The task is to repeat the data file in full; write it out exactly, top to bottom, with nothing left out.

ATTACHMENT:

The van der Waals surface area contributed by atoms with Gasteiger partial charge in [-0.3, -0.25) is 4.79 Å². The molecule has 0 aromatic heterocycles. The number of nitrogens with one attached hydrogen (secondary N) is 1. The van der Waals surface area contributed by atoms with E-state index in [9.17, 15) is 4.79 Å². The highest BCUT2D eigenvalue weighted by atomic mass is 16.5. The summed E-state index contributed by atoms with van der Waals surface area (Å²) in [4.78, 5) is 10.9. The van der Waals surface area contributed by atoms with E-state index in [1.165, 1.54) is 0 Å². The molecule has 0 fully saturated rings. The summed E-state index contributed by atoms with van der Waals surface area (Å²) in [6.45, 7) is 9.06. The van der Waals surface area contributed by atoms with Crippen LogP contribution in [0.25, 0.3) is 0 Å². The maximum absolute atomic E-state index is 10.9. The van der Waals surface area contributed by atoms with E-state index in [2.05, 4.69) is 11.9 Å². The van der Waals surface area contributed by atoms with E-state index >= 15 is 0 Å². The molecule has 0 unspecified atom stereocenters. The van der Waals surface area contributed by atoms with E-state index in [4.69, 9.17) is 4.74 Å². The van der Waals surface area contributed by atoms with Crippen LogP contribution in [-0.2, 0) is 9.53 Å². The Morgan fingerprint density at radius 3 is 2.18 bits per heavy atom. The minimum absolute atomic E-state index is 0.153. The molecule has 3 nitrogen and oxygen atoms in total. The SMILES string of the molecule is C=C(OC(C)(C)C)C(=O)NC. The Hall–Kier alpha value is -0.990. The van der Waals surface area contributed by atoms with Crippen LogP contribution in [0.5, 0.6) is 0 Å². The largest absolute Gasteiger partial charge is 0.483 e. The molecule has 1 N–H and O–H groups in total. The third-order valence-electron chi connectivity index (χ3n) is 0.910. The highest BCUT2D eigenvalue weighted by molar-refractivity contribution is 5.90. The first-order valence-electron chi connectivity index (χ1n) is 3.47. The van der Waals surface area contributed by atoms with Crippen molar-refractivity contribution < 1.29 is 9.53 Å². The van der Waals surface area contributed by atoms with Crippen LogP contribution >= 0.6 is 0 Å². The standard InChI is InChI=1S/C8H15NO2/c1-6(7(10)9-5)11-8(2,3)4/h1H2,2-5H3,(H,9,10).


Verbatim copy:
The van der Waals surface area contributed by atoms with Gasteiger partial charge in [-0.3, -0.25) is 4.79 Å². The molecule has 0 aromatic heterocycles. The number of nitrogens with one attached hydrogen (secondary N) is 1. The van der Waals surface area contributed by atoms with E-state index in [9.17, 15) is 4.79 Å². The highest BCUT2D eigenvalue weighted by atomic mass is 16.5. The summed E-state index contributed by atoms with van der Waals surface area (Å²) in [4.78, 5) is 10.9. The van der Waals surface area contributed by atoms with E-state index in [1.165, 1.54) is 0 Å². The molecule has 0 fully saturated rings. The summed E-state index contributed by atoms with van der Waals surface area (Å²) in [6.45, 7) is 9.06. The van der Waals surface area contributed by atoms with Crippen LogP contribution in [0.25, 0.3) is 0 Å². The maximum absolute atomic E-state index is 10.9. The van der Waals surface area contributed by atoms with E-state index in [2.05, 4.69) is 11.9 Å². The van der Waals surface area contributed by atoms with E-state index >= 15 is 0 Å². The molecule has 0 unspecified atom stereocenters. The van der Waals surface area contributed by atoms with E-state index in [4.69, 9.17) is 4.74 Å². The van der Waals surface area contributed by atoms with Crippen LogP contribution in [-0.2, 0) is 9.53 Å². The Morgan fingerprint density at radius 3 is 2.18 bits per heavy atom. The minimum absolute atomic E-state index is 0.153. The molecule has 3 nitrogen and oxygen atoms in total. The SMILES string of the molecule is C=C(OC(C)(C)C)C(=O)NC. The Hall–Kier alpha value is -0.990. The van der Waals surface area contributed by atoms with Crippen LogP contribution in [0.5, 0.6) is 0 Å². The largest absolute Gasteiger partial charge is 0.483 e. The molecule has 1 N–H and O–H groups in total. The third-order valence-electron chi connectivity index (χ3n) is 0.910. The highest BCUT2D eigenvalue weighted by molar-refractivity contribution is 5.90. The first-order valence-electron chi connectivity index (χ1n) is 3.47. The van der Waals surface area contributed by atoms with Crippen molar-refractivity contribution < 1.29 is 9.53 Å². The van der Waals surface area contributed by atoms with Crippen LogP contribution >= 0.6 is 0 Å². The standard InChI is InChI=1S/C8H15NO2/c1-6(7(10)9-5)11-8(2,3)4/h1H2,2-5H3,(H,9,10).